Jones Act defenders say Trump shoots down attempt to weaken shipping law
At the urging of US lawmakers from oil- and natural gas-producing states, the Trump administration has reportedly halted consideration of a 10-year waiver of the Jones Act shipping rule that prevents LNG tankers from carrying domestic supplies between US cities.
Senator Bill Cassidy, Republican-Louisiana, said Trump told six Republican lawmakers that he would oppose any long-term waivers to the Jones Act during a meeting at the White House on Wednesday.
“That’s what we went there hoping to get, and that’s what we did get. So of course we’re all very pleased,” Cassidy told reporters after the meeting.
A White House spokesman declined to give any details about the meeting other than the attendees and that it covered “maritime shipping policies.”
The White House was reportedly debating granting a 10-year waiver of Jones Act restrictions to allow for LNG from US export facilities using non-US flagged vessels, in order to meet generation needs of Puerto Rico or to ease gas system constraints during winter peak demand in New England.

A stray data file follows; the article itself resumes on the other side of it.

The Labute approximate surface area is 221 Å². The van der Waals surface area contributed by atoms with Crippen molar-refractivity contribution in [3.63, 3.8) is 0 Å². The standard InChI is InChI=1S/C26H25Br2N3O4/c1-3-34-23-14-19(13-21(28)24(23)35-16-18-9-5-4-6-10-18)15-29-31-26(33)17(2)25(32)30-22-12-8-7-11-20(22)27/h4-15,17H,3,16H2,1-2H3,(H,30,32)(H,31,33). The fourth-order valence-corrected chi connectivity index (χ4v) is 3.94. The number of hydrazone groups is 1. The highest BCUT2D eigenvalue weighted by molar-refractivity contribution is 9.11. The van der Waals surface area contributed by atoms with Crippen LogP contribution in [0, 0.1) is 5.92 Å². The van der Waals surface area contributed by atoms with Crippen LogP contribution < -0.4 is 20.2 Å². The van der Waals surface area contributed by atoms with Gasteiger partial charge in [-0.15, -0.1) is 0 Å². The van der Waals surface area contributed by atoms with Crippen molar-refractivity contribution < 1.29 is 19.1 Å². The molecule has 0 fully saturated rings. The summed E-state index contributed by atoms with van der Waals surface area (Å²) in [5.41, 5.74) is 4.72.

The Jones Act requires vessels transporting goods between US ports to be US-flagged, US-built and majority US-owned. It has been temporarily suspended after hurricanes.
Other lawmakers who attended Wednesday’s meeting were Senators Lisa Murkowski and Dan Sullivan of Alaska, John Kennedy of Louisiana, and Roger Wicker and Cindy Hyde-Smith of Mississippi; and Representative Steve Scalise of Louisiana.
Transportation Secretary Elaine Chao, National Economic Council Director Larry Kudlow, National Security Advisor John Bolton also attended the meeting.
In recent months, calls have surfaced for LNG shipments from the growing US gas export sector to New England, where constrained pipeline infrastructure has contributed to tight supplies for power generation during winter peak demand days. In December, Puerto Rico asked the Trump administration for a 10-year waiver of Jones Act restrictions in order to import LNG on foreign-flagged tankers.
Deputy Energy Secretary Dan Brouillette downplayed a report that the White House was debating a Jones Act waiver during an April 24 interview with S&P Global Platts.
“These topics come up from time to time as a matter of routine,” Brouillette said. “It’s really because the president has directed all of us at the agencies toward an all-of-the-above energy strategy,” and to look at all options to get that energy to market. “The fact that we can’t get natural gas to the Northeast as easily as the president would like us to do that means that we have to find solutions,” he said.